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Here's your chance to read comments, reviews and ideas arising out of this year's Biennial posted by specially commissioned writers, critics and theorists. The Writing Live Fellows have been generously supported by Arts Council England.

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10/29/07 12:11:01 pm
'The Draw of Celebrity and the Opening Night'

Francesco Vezzoli, Right You Are (If You Think You Are), 2007. Photo copyright Paula Court. Courtesy of PERFORMA, The Solomon R. Guggenheim Museum, and Gagosian Gallery.

Francesco Vezzoli Cosi E (Si Vi Pare) / Right You Are (If You Think You Are) at The Solomon R. Guggenheim Museum, Oct 27.

If you have to stand in a queue, make sure it??™s an interesting one. The queue that snaked around the Solomon R Guggenheim Museum on Saturday night may have been long and dispiriting, but it was also one peppered with celebrities from the worlds of art and showbiz. Programmed to begin at 10pm, Franco Vezzoli??™s one-night only adaptation of Luigi Pirandello??™s play Right You Are (If You Think You Are) did not start till nearly 11. The waiting crowd had to content themselves by watching stars appear and disappear into the museum behind a flash of bulbs.

Pirandello??™s 1917 play is a parable about truth. It revolves around the mysterious Signora Ponza whose presence is only described through her relationships with others. Drawing together an all-star cast including Cate Blanchett, Natalie Portman and Peter Saarsgaard, Vezzoli??™s adaptation courted this fragility of truth in relation to the nature of celebrity. In doing so he choreographed the audience as much as he directed the actors and ??“ although I may not have appreciated it at the time ??“ that long queue was a fitting introduction to the themes of his piece.

Inside the museum, the A-List actors sat facing each other at the centre of the rotunda. Some were cast in roles that deliberately contrasted with their appearance or gender ??“ Natalie Portman, for instance, as the straight talking (male) Laudisi, and the adolescent Marcus Carl Franklin as the Mayor ??“ and they were all reading from a script, so that even when the play was at its most dynamic we were reminded that it was a constructed fiction. This had the paradoxical effect of emphasising the historical specificity of Pirandello??™s text (it??™s setting in early twentieth-century Italy) in order to free the implications of the play. By never allowing the audience to suspend disbelief, in other words, Vezzoli grounded the existential arguments of the play in real experience.

The A-List credentials of the cast also shed an intriguing light on the distinctions between truth, lies and the possibility of knowledge. By using such well known faces ??“ and in particular, the status and renown of Cate Blanchett as Signora Ponza ??“ Vezzoli exploited our own willing complicity in the cult of celebrity. Signora Ponza??™s denouement (or anti-denouement, as she does little to clarify the story) could just as well have been a description of Blanchett??™s activities on the publicity run for her latest film. In that situation, too, she is a construct of other people's imaginations.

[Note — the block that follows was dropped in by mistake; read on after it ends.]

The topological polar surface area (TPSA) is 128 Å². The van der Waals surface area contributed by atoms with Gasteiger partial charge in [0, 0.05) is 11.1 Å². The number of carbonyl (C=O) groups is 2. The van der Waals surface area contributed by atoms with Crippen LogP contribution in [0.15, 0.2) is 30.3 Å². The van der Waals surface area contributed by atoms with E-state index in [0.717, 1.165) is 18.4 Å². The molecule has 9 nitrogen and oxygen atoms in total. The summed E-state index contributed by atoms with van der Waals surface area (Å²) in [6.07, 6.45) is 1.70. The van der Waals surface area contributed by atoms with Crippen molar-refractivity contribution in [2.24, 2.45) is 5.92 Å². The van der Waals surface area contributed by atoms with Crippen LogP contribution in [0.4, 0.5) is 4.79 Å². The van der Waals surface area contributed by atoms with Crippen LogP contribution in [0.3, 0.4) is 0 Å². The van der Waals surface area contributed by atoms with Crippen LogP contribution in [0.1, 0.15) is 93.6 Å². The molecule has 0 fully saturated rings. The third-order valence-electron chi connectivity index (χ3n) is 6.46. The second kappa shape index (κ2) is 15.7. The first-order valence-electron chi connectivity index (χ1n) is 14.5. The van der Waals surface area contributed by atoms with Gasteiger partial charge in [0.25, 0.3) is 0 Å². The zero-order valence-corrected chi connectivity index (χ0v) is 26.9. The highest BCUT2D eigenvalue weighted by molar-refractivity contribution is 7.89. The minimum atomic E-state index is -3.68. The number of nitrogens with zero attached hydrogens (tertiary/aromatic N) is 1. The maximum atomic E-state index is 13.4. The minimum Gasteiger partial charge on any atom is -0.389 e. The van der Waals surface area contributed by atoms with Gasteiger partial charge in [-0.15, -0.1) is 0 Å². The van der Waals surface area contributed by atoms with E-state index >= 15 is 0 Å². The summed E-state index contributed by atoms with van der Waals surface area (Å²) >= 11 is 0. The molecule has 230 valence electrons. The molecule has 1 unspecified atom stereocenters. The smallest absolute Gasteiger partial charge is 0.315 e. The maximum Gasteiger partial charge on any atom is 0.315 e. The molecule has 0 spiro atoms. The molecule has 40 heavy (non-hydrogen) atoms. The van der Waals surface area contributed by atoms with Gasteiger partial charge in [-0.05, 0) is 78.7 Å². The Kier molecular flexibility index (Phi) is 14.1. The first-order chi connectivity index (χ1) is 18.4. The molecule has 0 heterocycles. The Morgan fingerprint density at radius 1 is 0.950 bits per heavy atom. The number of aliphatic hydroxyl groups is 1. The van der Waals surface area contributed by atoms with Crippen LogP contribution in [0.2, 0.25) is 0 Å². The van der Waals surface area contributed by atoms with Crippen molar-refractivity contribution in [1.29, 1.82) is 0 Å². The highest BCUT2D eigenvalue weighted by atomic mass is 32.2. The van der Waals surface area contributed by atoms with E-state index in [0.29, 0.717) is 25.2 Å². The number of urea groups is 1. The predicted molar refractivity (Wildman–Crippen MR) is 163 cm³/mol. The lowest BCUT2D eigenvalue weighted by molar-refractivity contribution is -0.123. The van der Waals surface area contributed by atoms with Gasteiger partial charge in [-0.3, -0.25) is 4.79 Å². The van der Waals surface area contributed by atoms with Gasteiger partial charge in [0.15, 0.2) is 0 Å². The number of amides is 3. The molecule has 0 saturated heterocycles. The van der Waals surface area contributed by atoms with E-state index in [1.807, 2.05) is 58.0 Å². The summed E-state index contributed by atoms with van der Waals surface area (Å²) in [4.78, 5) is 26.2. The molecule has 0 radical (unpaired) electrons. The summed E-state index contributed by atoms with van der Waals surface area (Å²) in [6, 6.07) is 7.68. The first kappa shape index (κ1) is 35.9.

And yet my view of events was heavily coloured by where I was seated. Famous and important people (of a range that included Mary-Kate Olsen, Lou Reed and Cindy Sherman) were seated around the actors on the ground floor, while others vied for their place along the museum??™s ramps. My seat was in a separate screening room, which showed pictures from cameras trained on each of the actors??™ faces as well as on members of the audience. Signora Ponza/ Cate Blanchett, wearing a veiled costume designed by John Galliano, was perched on an elaborate stool in front of the screen.

Just like the gossiping villagers who cast judgment on Signora Ponza??™s identity in Pirandello??™s play, then, I was afforded the apparent luxury of being able to see without being judged myself - there were no cameras trained on my seat. I watched the fidgeting and shuffling of high-status audience members, and I saw the watchful expressions of the actors between lines. The frustration I felt in the queue was long behind me, as I revelled in the privilege of the belief that I had a perfect view. In fact, it was the feeling of exclusion in the queue ??“ forced to wait while others were led into the museum ??“that made this sense of inclusion and knowledge so richly felt.

The programme quotes Pirandello??™s desire to stimulate audience members as opposed to please them, and the shuffling discomfort of the queue certainly did nothing to please anyone. But there was no loud rebellion, no chorus of booing like in the early performances by Pirandello??™s Futurist contemporaries. In the end, were we all sated by the tantalising glimpse of celebrity? Flattered and cosseted in my prize seat, I certainly was.

Cosi E (Se Vi Pare) / Right You Are (If You Think You Are) was a PERFORMA Commission. Produced by Gagosian Gallery, New York. Co-produced by PERFORMA in collaboration with the Solomon R. Guggenheim Museum.

Mary Paterson

10/29/07 12:00:00 pm
PERFORMA Commission: Nathalie Djurberg

Performers in front of the film

If you missed it, you can still see Djurberg's live performance!

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